By Kristi Casey Sanders

“Our focus this year was to reacquaint people with traditional, big musicals, so all the shows we’re doing we’ve either done before, or they are shows that are new, but feel like an old show,” says Nicholas F. Manos, managing director of Theater of the Stars (TOTS).

The season kicks off this month with Seven Brides for Seven Brothers (June 26-July 1), a 1982 stage adaptation of the hit 1954 movie musical. “It’s a comfort food show,” Manos says. “It’s not going to change anyone’s opinion of musical theater. It’s not going to stretch your brain. You’re not going to have long discussions about it after the show. You are going to be entertained for two to three hours.

“I think there’s a need for that, for pure and simple entertainment,” he adds.

Not that pure and simple entertainment is always in vogue. When Seven Brides opened on Broadway, happy-go-lucky shows were not the ones audiences were paying big bucks to see. “The mood of America in 1982 was very different from the mood of America in 1954,” Manos explains. “The types of musicals popular at the time were like Phantom of the Opera — serious epic shows. But regional theaters recognized the kind of show [Seven Brides ] was, and that it was what audiences like, and it’s been a staple ever since.”

The “challenge” dance, when the titular brothers compete with local boys for the affection of the girls of their dreams, is the show’s signature number. “When it’s done on stage [it’s] pretty remarkable,” Manos says. “It’s not like the movies, where they can cut and edit. In the stage production it’s eight minutes of very athletic dancing; it’s a rousing number with 20 people dancing their feet off. It’s very entertaining, and the audience just eats it up.”

Atlantans are in for a special treat with Dreamgirls (July 19-29), starring Jennifer Holliday. Twenty-five years ago she originated the role of Effie on Broadway, receiving the Tony Award for Best Leading Actress in a Musical, a Grammy for her recording of the showstopping Act One song “And I Am Telling You I’m Not Going,” and Drama Desk and Theater World awards. Last year, the movie of Dreamgirls , starring Beyoncé Knowles, Eddie Murphy and Jamie Foxx, was wildly successful; the movie’s Effie, Jennifer Hudson, won an Oscar for Best Actress in a Supporting Role.

“We did [Dreamgirls] 20 years ago, 10 years ago and five years ago, and every time we’ve done it with Jennifer,” Manos says. “The audience reaction to her is phenomenal. And she’s only doing it here, not anywhere else in the country. In light of the interest that’s been drummed up by the movie, I think it’s going to be the highlight of the summer.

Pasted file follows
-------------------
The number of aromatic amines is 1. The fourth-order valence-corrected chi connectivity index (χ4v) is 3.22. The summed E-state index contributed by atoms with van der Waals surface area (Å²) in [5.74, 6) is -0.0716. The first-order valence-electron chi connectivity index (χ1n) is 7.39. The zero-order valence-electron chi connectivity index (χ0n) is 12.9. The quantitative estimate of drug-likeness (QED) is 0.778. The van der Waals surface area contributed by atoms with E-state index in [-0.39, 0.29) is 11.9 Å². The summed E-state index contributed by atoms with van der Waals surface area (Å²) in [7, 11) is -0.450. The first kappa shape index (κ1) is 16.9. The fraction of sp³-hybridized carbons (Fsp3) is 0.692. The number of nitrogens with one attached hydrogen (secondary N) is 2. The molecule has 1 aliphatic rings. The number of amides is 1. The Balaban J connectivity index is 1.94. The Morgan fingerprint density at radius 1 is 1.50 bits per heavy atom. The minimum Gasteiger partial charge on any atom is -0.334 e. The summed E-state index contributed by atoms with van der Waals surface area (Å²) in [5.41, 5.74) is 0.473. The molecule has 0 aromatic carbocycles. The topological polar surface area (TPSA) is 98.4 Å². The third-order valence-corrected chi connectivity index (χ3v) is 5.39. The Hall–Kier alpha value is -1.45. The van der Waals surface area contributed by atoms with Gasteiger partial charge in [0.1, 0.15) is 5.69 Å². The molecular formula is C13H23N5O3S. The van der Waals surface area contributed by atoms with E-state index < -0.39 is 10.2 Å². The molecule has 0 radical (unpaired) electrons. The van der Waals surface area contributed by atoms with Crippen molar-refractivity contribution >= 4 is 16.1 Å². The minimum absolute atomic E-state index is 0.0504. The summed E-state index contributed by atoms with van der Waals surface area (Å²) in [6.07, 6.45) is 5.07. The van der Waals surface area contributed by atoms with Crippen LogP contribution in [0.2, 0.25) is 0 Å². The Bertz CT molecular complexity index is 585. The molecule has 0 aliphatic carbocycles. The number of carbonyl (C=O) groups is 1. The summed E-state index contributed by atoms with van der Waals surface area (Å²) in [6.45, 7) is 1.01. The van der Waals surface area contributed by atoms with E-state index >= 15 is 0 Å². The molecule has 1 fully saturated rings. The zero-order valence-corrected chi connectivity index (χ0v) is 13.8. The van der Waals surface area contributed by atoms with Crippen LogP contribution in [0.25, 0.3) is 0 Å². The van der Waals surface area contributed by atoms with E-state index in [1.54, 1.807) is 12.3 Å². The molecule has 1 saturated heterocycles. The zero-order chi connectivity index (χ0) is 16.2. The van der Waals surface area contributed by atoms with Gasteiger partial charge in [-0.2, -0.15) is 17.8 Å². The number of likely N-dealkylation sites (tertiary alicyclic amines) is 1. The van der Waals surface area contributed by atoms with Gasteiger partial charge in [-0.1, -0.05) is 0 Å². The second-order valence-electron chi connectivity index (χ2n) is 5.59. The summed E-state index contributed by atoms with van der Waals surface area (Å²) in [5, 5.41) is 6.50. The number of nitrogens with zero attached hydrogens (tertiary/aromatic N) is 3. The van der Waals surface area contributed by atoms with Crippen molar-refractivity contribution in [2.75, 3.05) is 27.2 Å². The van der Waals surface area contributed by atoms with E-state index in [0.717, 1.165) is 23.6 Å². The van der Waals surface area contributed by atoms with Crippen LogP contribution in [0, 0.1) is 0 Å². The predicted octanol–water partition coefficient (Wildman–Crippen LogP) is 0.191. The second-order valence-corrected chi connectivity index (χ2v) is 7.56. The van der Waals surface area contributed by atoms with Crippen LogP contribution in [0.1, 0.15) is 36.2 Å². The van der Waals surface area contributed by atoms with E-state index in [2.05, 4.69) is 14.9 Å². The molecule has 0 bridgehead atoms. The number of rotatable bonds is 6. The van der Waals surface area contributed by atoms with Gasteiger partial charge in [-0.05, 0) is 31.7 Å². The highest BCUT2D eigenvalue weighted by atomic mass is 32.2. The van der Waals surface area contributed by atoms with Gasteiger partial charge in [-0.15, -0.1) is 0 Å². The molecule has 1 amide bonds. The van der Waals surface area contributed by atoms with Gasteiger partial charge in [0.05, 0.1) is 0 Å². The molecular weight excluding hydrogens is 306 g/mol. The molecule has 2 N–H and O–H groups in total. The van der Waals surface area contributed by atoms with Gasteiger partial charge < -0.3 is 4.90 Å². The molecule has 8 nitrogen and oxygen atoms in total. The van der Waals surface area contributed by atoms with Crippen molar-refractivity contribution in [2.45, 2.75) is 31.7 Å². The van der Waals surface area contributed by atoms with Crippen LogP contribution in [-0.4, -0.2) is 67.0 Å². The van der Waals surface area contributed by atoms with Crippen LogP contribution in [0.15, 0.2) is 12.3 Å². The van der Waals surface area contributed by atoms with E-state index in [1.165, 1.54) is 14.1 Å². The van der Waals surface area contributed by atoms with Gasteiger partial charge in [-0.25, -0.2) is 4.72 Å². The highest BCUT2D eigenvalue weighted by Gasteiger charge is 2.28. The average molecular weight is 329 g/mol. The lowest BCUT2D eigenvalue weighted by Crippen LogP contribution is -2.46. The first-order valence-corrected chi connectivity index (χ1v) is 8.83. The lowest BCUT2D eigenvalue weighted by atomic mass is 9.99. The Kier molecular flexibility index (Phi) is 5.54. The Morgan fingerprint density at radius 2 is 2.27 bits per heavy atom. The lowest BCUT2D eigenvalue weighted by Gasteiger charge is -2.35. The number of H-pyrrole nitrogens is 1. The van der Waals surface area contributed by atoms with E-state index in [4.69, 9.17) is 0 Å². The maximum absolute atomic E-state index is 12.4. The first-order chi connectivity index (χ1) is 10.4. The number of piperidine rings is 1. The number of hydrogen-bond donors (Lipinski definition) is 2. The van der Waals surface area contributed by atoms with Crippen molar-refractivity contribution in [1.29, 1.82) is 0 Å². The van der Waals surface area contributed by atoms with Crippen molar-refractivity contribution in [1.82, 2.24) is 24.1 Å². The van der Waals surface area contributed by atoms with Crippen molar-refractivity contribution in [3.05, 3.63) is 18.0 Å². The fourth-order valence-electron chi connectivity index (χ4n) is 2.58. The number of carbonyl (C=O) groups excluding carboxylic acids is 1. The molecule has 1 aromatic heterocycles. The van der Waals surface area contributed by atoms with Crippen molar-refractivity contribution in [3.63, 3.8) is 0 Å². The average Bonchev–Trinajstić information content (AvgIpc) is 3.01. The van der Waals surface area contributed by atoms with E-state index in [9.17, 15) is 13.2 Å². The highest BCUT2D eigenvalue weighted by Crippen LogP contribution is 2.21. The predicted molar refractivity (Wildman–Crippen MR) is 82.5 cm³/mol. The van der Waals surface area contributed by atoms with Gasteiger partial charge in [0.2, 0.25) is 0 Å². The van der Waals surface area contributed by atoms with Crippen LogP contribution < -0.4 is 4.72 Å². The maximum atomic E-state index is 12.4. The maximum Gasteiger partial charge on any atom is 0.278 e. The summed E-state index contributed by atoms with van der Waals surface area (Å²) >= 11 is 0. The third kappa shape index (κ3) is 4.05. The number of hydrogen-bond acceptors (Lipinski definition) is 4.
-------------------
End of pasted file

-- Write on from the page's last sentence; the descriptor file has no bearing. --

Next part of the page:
“I’m not sure how many more times we’re going to see Dreamgirls with Jennifer Holliday in it,” Manos adds. “It’s a not-to-be-missed moment.”

In August, TOTS presents two classics: The Wizard of Oz (August 4-11) and West Side Story (August 21-26). Local child actors will play the munchkin and people of Oz roles in The Wizard of Oz .

“It’s part of our mission to introduce young audiences to not only seeing shows but participating in the theater; engendering love for the theater in future audiences by participating, not just watching,” Manos says. At least one show every season has a cast featuring local kids. Last year, Manos’ 13-year-old daughter got the chance to play one of the East Side High School students in TOTS’ production of Disney High School Musical .

“The local teens from Atlanta were doing the same dances that the professional actors from New York were doing,” Manos recalls. “It was challenging for her, and one of the best experiences she’s had in her 13-year-old life. … It’s a blessing for me to be able to allow her to do that. And to have kids and parents who also want their kids to do live theater at the Fox.” By the time you read this, the children’s chorus will have been cast, but auditions normally are held three to four months prior to performance dates; notices also are posted online .

This year marks the 50th anniversary of West Side Story’s Broadway debut. “It’s one of my personal favorites and one of my dad’s [Theater of the Stars Producer Christopher B. Manos] personal favorites, and it encompasses many of the aspects of why people love musicals,” Manos says. “It’s funny, it’s sad, it’s entertaining and it’s thought-provoking. It’s a classic story that’s been updated. It’s a love story, yet there’s conflict. It’s got fabulous songs … [and] the show’s choreography is considered iconic in the theater world.” To ensure that TOTS audiences are exposed to the same high-quality choreography the show is known for, Manos says the musical’s choreographer will be someone approved by original choreographer Jerome Robbins’ estate.

High energy dancing also is a feature of Stomp (September 18-23). “It’s not a musical,” Manos explains. “It’s a group of people who make unique rhythmic sounds with everyday items.” Zippos, brooms and trashcan lids all are transformed into musical instruments, and the infectious rhythms will have you dancing in your seat.

The TOTS season closer is one of the new shows that seems old: White Christmas (November 6-11). “The movie has been around for a long time, but they never made it into a musical until 2002,” Manos says. Featuring a song list of Irving Berlin greats, the show has been successful because it follows the movie closely, Manos says. “Back then, movie musicals were concerned about going from song to song and from dance to dance; they didn’t worry about the subtleties of the plot.” This will mark its debut in Atlanta, but Manos says, “We think it may be one of those shows we do every year or so as an audience favorite.”

For more information on Theater of the Stars’ season, visit .